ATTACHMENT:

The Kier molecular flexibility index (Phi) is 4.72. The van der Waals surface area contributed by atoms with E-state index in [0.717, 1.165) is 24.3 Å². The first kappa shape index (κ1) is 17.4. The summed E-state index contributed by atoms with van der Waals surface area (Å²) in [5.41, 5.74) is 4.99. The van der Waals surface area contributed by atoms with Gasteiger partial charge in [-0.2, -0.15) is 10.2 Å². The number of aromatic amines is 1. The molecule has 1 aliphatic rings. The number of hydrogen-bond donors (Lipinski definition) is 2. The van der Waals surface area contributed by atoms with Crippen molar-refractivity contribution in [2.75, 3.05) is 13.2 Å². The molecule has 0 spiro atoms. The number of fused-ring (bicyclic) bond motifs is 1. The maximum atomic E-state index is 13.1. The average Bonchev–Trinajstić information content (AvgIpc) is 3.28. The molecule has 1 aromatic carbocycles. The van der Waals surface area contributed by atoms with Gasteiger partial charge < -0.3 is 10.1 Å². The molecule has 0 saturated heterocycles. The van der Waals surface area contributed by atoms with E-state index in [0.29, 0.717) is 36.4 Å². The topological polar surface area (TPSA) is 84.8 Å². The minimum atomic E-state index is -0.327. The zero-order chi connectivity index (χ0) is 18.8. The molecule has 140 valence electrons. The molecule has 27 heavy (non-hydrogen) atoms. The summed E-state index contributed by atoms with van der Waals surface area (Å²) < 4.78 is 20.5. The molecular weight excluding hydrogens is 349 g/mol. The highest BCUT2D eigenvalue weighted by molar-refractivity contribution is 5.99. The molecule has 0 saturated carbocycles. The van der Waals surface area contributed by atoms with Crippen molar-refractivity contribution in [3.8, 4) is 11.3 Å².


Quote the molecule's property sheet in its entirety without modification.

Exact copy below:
The Kier molecular flexibility index (Phi) is 4.72. The van der Waals surface area contributed by atoms with E-state index in [0.717, 1.165) is 24.3 Å². The first kappa shape index (κ1) is 17.4. The summed E-state index contributed by atoms with van der Waals surface area (Å²) in [5.41, 5.74) is 4.99. The van der Waals surface area contributed by atoms with Gasteiger partial charge in [-0.2, -0.15) is 10.2 Å². The number of aromatic amines is 1. The molecule has 1 aliphatic rings. The number of hydrogen-bond donors (Lipinski definition) is 2. The van der Waals surface area contributed by atoms with Crippen molar-refractivity contribution in [2.75, 3.05) is 13.2 Å². The molecule has 0 spiro atoms. The number of fused-ring (bicyclic) bond motifs is 1. The maximum atomic E-state index is 13.1. The average Bonchev–Trinajstić information content (AvgIpc) is 3.28. The molecule has 1 aromatic carbocycles. The van der Waals surface area contributed by atoms with Gasteiger partial charge < -0.3 is 10.1 Å². The molecule has 0 saturated heterocycles. The van der Waals surface area contributed by atoms with E-state index in [0.29, 0.717) is 36.4 Å². The topological polar surface area (TPSA) is 84.8 Å². The minimum atomic E-state index is -0.327. The zero-order chi connectivity index (χ0) is 18.8. The molecule has 140 valence electrons. The molecule has 27 heavy (non-hydrogen) atoms. The summed E-state index contributed by atoms with van der Waals surface area (Å²) < 4.78 is 20.5. The molecular weight excluding hydrogens is 349 g/mol. The highest BCUT2D eigenvalue weighted by molar-refractivity contribution is 5.99. The molecule has 0 saturated carbocycles. The van der Waals surface area contributed by atoms with Crippen molar-refractivity contribution in [3.8, 4) is 11.3 Å².